Matthew 5:14-16, 25:31-40
The Rev. Tom Herbek
July 1, 2018
We are called to be the “light of the world,” to care for “the least of these.” Yet on this 4th of July holiday, I am concerned that we are not paying attention to the fabric which is meant to bind our society together. In 1862, in his annual message to the nation, Abraham Lincoln said: “The occasion is piled high with difficulty, and we must rise with the occasion. As our case is new, so we must think anew, and act anew.” It seems that our society today faces another occasion piled high with difficulty, and as God’s children, as bearers of light, we must also rise with the occasion.
I was re-reading Marianne Williamson’s book, written 20 years ago, entitled: The Healing of America. She writes: “The American dream, when best understood, is not a material thing. Rather, it is the fact that we have the right to dream at all. It is the right to expect that our talents and abilities and diligence– not the prejudices of others– will determine the nature of the lives we live. Our right to dream whatever life we wish for ourselves, and our responsibility to respect the dreams of others, is the philosophical fulcrum of the American ideal.” She goes on to say: “None of us ultimately wins in America unless all of us have a chance.”
And we, as Americans and as followers of him who calls us to care for “the least of these,” must find a way for each one to have a chance. Williamson wrote in 1997: “The fabric of American society must be rewoven one loving stitch at a time: one child read to, one sick person prayed for, one elder given respect and made to feel needed, one prisoner rehabilitated, one mourner given comfort.” These words are just as relevant today as they were then.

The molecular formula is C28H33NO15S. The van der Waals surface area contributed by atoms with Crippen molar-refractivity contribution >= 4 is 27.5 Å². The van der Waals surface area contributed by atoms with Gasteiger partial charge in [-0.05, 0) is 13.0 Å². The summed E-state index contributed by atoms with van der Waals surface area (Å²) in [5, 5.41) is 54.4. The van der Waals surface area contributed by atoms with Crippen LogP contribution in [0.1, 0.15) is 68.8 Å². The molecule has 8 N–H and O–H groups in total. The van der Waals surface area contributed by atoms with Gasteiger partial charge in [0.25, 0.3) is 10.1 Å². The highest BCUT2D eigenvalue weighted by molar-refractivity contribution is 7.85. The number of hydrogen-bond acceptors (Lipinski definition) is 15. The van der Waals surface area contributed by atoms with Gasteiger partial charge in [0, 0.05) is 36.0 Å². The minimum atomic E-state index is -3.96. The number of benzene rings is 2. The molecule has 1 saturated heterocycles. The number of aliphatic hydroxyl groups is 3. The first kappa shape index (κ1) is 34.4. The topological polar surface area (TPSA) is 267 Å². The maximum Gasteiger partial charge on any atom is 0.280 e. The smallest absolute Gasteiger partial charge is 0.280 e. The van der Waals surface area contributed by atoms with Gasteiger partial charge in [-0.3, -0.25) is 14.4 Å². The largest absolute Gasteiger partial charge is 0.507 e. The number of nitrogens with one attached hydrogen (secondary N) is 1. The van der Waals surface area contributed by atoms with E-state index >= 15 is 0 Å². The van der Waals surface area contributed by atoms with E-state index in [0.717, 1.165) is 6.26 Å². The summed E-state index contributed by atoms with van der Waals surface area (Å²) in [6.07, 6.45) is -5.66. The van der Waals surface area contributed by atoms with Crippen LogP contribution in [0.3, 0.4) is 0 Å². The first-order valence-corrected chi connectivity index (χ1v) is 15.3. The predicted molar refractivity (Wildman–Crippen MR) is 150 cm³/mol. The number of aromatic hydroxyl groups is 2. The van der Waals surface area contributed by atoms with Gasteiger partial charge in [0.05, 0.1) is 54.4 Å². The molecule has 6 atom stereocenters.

We, as religious people, as people of faith, must do what we can. Someone once said that “it is the role of religion to comfort the afflicted and afflict the comfortable.” So let us both comfort and afflict.
A man named Alexander McClean, a lawyer, founded the African Prisons Project. He visits the prisons in Africa, and he does what he can as a lawyer to help win the release of those who are in prison, some of them there for years without ever being charged with a crime. He says:
The lowliest-looking person is filled with gifts and talents beyond your imagination. Love such people as yourself. Those living on the margins of society do not need to have their problems solved for them; they just need to be given the opportunities to solve them themselves. And in doing so, they will often solve the problems of others.
-If I Could Tell You Just One Thing
Who knows how many people living on the margins of society, are just looking for someone to allow them the opportunity to solve their problems for themselves. Each of us in this society needs that opportunity, and each of us needs to keep our eyes open for challenges and joys around us.
Harry Belafonte has some suggestions for living. Richard Reed interviewed him for his book, If I Could Tell You Just One Thing, and writes about him:
Like many remarkable people, he claims his life has been shaped by such moments of happenstance- those chance events none of us has control over. He advises making the most of them.
“The greatest force in my life has been coincidence, and having an openness to receiving whatever the people I met offered and wanted. Due to this, my life opened up into a whole set of challenges and joys that I would not have had otherwise.” He summarizes this into one of his main philosophies for living: “It pays to always answer the knock at the door.”
So, given all that he has stood for, fought for, and seen his friends die for, it makes sense that his greatest piece of advice is this:
“Discover the joy of embracing diversity. When people become more open to the strange, to the unusual, to the radical, to the ‘other,’ we become more nourished as a species. Currently our ability to do that is being manipulated, diversity is being looked upon as a source of evil rather than as a source of joy and development. We must recapture the profound benefits of seeing the joy in our collective diversity, not the fear.”
And so, may we be people who celebrate our collective diversity!
May we all do all that we can to comfort the afflicted and afflict the comfortable.
And let us do our part to reweave the fabric of American society– one loving stitch at a time. May we think anew and act anew. May we be the light of the world, as we care for the least of these around us!